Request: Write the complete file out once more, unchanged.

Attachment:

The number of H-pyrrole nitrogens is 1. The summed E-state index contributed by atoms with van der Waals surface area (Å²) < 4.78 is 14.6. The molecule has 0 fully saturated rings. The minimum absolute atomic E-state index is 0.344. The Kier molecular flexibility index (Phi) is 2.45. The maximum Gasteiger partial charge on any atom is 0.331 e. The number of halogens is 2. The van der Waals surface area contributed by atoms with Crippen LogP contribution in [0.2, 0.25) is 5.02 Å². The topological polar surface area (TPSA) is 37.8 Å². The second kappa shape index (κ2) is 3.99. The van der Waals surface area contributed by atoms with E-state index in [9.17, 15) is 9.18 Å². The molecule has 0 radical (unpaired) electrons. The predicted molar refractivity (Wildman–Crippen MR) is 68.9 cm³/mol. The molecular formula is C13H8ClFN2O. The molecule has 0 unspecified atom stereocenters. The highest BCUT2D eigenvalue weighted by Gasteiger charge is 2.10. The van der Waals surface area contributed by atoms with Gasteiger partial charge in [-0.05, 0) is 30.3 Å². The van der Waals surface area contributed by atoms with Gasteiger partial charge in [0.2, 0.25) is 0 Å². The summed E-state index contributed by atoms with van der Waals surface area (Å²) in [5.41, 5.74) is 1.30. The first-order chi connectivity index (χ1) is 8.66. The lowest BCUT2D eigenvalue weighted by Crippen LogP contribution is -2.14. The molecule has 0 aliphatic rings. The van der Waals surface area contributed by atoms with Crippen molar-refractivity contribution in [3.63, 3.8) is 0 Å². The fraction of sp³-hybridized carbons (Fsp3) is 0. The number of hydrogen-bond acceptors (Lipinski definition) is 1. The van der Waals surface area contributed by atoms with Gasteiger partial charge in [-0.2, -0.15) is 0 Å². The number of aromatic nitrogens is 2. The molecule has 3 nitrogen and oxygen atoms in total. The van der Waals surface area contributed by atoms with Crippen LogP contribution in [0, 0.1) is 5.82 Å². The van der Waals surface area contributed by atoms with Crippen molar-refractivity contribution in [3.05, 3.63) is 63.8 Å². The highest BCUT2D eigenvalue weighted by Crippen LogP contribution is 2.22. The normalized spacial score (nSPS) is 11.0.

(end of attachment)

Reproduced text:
The number of H-pyrrole nitrogens is 1. The summed E-state index contributed by atoms with van der Waals surface area (Å²) < 4.78 is 14.6. The molecule has 0 fully saturated rings. The minimum absolute atomic E-state index is 0.344. The Kier molecular flexibility index (Phi) is 2.45. The maximum Gasteiger partial charge on any atom is 0.331 e. The number of halogens is 2. The van der Waals surface area contributed by atoms with Crippen LogP contribution in [0.2, 0.25) is 5.02 Å². The topological polar surface area (TPSA) is 37.8 Å². The second kappa shape index (κ2) is 3.99. The van der Waals surface area contributed by atoms with E-state index in [9.17, 15) is 9.18 Å². The molecule has 0 radical (unpaired) electrons. The predicted molar refractivity (Wildman–Crippen MR) is 68.9 cm³/mol. The molecular formula is C13H8ClFN2O. The molecule has 0 unspecified atom stereocenters. The highest BCUT2D eigenvalue weighted by Gasteiger charge is 2.10. The van der Waals surface area contributed by atoms with Gasteiger partial charge in [-0.05, 0) is 30.3 Å². The van der Waals surface area contributed by atoms with Gasteiger partial charge in [0.2, 0.25) is 0 Å². The summed E-state index contributed by atoms with van der Waals surface area (Å²) in [5.41, 5.74) is 1.30. The first-order chi connectivity index (χ1) is 8.66. The lowest BCUT2D eigenvalue weighted by Crippen LogP contribution is -2.14. The molecule has 0 aliphatic rings. The van der Waals surface area contributed by atoms with Crippen molar-refractivity contribution in [3.63, 3.8) is 0 Å². The fraction of sp³-hybridized carbons (Fsp3) is 0. The number of hydrogen-bond acceptors (Lipinski definition) is 1. The van der Waals surface area contributed by atoms with Gasteiger partial charge in [-0.2, -0.15) is 0 Å². The number of aromatic nitrogens is 2. The molecule has 3 nitrogen and oxygen atoms in total. The van der Waals surface area contributed by atoms with Crippen LogP contribution in [0, 0.1) is 5.82 Å². The van der Waals surface area contributed by atoms with Crippen molar-refractivity contribution in [3.05, 3.63) is 63.8 Å². The highest BCUT2D eigenvalue weighted by Crippen LogP contribution is 2.22. The normalized spacial score (nSPS) is 11.0.